A team of scientists at Sandia National Laboratories in Albuquerque, New Mexico, have reportedly unearthed a revolutionary new technique to produce hydrocarbon fuels using carbon dioxide (CO2), water, and solar powered reactors. This modern technique is aimed at quenching the world's exuberant energy needs and also completely neutralize carbon emissions at the same time.
The extensive experiments have revealed that carbon dioxide could be broken down to carbon monoxide (CO) and combined with hydrogen & oxygen molecules obtained as byproducts of water (H2O) to form hydrocarbon fuel, using a technique known as the "Fischer-Tropsch" process. This technique uses solar reactors to breakdown CO2 and H2O, and then combined to form the fuel.
It has been deduced that implementation of the Fischer-Tropsch process does not require any major redesigns of engines and refueling stations. Thereby, providing low cost investment options with high yielding energy production.
The question of how to procure the carbon dioxide is also important. Apparently, the Sandia team of scientists have designed a machine called the "Counter Rotating Ring Receiver Reactor Recuperator (CR5)", which traps carbon dioxide from power plant exhaust fumes. The ultimate aim however, is to utilize CO2 directly from the air in the future, which would result in carbon neutral fuel, that's produced by atmospheric carbon. One such technique has been found by the Swiss Federal Institute of Techonology, which uses a similar system to create a stream of carbon monoxide and hydrogen, from atmospheric carbon dioxide.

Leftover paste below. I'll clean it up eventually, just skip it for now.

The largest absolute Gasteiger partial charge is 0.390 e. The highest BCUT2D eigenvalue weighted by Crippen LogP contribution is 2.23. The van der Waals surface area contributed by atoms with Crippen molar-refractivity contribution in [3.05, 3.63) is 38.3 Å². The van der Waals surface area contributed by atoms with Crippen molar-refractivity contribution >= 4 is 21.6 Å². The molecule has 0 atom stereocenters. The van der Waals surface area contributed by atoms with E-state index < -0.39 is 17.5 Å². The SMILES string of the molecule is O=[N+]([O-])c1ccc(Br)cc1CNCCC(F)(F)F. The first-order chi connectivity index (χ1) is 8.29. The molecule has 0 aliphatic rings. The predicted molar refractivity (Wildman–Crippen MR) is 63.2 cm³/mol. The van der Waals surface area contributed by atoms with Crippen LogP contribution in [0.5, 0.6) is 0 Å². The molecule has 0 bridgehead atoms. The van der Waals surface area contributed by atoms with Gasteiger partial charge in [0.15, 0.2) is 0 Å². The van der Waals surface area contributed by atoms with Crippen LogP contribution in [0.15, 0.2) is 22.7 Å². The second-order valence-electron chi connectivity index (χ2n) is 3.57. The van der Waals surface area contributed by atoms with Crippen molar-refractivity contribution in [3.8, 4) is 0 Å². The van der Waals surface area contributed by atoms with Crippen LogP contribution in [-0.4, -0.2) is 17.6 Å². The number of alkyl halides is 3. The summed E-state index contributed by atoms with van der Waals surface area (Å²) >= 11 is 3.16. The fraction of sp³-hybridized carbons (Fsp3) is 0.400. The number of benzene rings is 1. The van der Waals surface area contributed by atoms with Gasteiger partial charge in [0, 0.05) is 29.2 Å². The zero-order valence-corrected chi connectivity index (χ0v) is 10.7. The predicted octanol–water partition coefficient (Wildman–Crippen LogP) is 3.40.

Combined, both these solutions will be able to take care of our carbon dioxide (a major greenhouse gas) emission problems, slow down the greenhouse effect, and let us not forget - provide fuel in the process. A revolution is coming, where fossil fuel shortages seem irrelevant!
However, we feel the development of electric and hybrid cars should still be considered of prime importance, which will greatly reduce our emissions altogether, which unfortunately, contain a lot more than just carbon dioxide to be worried about.